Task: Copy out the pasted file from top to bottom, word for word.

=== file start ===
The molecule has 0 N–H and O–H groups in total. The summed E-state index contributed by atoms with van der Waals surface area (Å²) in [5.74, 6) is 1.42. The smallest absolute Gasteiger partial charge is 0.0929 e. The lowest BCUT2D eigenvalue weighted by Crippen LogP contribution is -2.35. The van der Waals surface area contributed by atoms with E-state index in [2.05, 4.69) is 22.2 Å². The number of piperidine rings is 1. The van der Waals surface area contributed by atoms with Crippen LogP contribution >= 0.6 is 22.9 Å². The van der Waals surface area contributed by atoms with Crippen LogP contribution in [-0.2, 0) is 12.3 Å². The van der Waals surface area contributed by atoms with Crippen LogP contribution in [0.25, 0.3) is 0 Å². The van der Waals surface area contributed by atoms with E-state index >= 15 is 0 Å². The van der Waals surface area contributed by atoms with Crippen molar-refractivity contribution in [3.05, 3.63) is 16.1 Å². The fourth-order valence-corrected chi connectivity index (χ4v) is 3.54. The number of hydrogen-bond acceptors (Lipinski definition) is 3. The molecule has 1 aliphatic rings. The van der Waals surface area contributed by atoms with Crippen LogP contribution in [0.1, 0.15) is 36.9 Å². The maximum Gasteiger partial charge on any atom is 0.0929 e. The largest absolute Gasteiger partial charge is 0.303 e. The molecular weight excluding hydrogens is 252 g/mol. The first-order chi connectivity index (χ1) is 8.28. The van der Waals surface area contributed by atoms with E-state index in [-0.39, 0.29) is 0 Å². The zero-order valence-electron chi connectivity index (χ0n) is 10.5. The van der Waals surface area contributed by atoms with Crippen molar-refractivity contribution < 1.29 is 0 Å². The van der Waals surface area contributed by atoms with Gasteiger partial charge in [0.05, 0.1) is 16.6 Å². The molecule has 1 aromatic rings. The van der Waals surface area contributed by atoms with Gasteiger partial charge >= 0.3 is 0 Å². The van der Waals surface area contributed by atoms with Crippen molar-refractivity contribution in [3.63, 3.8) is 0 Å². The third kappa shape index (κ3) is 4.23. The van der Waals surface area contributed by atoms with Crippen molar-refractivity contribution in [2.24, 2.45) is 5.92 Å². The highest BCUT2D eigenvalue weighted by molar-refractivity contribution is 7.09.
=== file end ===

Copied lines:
The molecule has 0 N–H and O–H groups in total. The summed E-state index contributed by atoms with van der Waals surface area (Å²) in [5.74, 6) is 1.42. The smallest absolute Gasteiger partial charge is 0.0929 e. The lowest BCUT2D eigenvalue weighted by Crippen LogP contribution is -2.35. The van der Waals surface area contributed by atoms with E-state index in [2.05, 4.69) is 22.2 Å². The number of piperidine rings is 1. The van der Waals surface area contributed by atoms with Crippen LogP contribution >= 0.6 is 22.9 Å². The van der Waals surface area contributed by atoms with Crippen LogP contribution in [-0.2, 0) is 12.3 Å². The van der Waals surface area contributed by atoms with Crippen LogP contribution in [0.25, 0.3) is 0 Å². The van der Waals surface area contributed by atoms with E-state index >= 15 is 0 Å². The van der Waals surface area contributed by atoms with Crippen molar-refractivity contribution in [3.05, 3.63) is 16.1 Å². The fourth-order valence-corrected chi connectivity index (χ4v) is 3.54. The number of hydrogen-bond acceptors (Lipinski definition) is 3. The molecule has 1 aliphatic rings. The van der Waals surface area contributed by atoms with Crippen LogP contribution in [0.1, 0.15) is 36.9 Å². The maximum Gasteiger partial charge on any atom is 0.0929 e. The largest absolute Gasteiger partial charge is 0.303 e. The molecular weight excluding hydrogens is 252 g/mol. The first-order chi connectivity index (χ1) is 8.28. The van der Waals surface area contributed by atoms with E-state index in [-0.39, 0.29) is 0 Å². The zero-order valence-electron chi connectivity index (χ0n) is 10.5. The van der Waals surface area contributed by atoms with Crippen molar-refractivity contribution < 1.29 is 0 Å². The van der Waals surface area contributed by atoms with Gasteiger partial charge in [0.05, 0.1) is 16.6 Å². The molecule has 1 aromatic rings. The van der Waals surface area contributed by atoms with Gasteiger partial charge >= 0.3 is 0 Å². The van der Waals surface area contributed by atoms with Crippen molar-refractivity contribution in [3.63, 3.8) is 0 Å². The third kappa shape index (κ3) is 4.23. The van der Waals surface area contributed by atoms with Crippen molar-refractivity contribution in [2.24, 2.45) is 5.92 Å². The highest BCUT2D eigenvalue weighted by molar-refractivity contribution is 7.09.